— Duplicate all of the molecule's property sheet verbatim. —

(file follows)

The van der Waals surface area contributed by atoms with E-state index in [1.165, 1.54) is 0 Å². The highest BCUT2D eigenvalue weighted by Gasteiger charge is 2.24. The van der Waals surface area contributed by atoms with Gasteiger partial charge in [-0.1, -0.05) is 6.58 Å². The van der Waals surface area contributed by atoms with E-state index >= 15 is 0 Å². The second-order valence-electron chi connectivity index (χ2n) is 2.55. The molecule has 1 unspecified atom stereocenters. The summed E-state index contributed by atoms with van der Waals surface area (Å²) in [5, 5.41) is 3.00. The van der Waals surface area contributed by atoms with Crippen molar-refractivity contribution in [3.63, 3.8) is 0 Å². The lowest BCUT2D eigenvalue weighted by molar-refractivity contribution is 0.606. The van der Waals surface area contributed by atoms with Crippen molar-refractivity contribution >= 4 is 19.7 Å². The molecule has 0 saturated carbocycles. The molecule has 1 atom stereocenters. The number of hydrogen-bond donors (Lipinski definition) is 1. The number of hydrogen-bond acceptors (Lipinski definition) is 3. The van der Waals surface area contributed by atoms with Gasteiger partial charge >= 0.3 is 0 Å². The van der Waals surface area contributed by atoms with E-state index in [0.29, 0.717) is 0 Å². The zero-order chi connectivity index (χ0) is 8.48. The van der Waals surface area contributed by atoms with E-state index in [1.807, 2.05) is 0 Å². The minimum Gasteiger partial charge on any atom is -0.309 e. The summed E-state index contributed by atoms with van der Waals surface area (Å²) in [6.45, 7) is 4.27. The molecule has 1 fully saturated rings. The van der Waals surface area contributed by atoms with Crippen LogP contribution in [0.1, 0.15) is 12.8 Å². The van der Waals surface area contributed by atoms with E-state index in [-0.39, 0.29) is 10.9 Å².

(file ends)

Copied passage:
The van der Waals surface area contributed by atoms with E-state index in [1.165, 1.54) is 0 Å². The highest BCUT2D eigenvalue weighted by Gasteiger charge is 2.24. The van der Waals surface area contributed by atoms with Gasteiger partial charge in [-0.1, -0.05) is 6.58 Å². The van der Waals surface area contributed by atoms with E-state index >= 15 is 0 Å². The second-order valence-electron chi connectivity index (χ2n) is 2.55. The molecule has 1 unspecified atom stereocenters. The summed E-state index contributed by atoms with van der Waals surface area (Å²) in [5, 5.41) is 3.00. The van der Waals surface area contributed by atoms with Crippen molar-refractivity contribution in [3.63, 3.8) is 0 Å². The lowest BCUT2D eigenvalue weighted by molar-refractivity contribution is 0.606. The van der Waals surface area contributed by atoms with Crippen molar-refractivity contribution >= 4 is 19.7 Å². The molecule has 0 saturated carbocycles. The molecule has 1 atom stereocenters. The number of hydrogen-bond donors (Lipinski definition) is 1. The number of hydrogen-bond acceptors (Lipinski definition) is 3. The van der Waals surface area contributed by atoms with Gasteiger partial charge >= 0.3 is 0 Å². The van der Waals surface area contributed by atoms with E-state index in [0.29, 0.717) is 0 Å². The zero-order chi connectivity index (χ0) is 8.48. The van der Waals surface area contributed by atoms with E-state index in [1.807, 2.05) is 0 Å². The minimum Gasteiger partial charge on any atom is -0.309 e. The summed E-state index contributed by atoms with van der Waals surface area (Å²) in [6.45, 7) is 4.27. The molecule has 1 fully saturated rings. The van der Waals surface area contributed by atoms with Crippen LogP contribution in [0.1, 0.15) is 12.8 Å². The van der Waals surface area contributed by atoms with E-state index in [-0.39, 0.29) is 10.9 Å².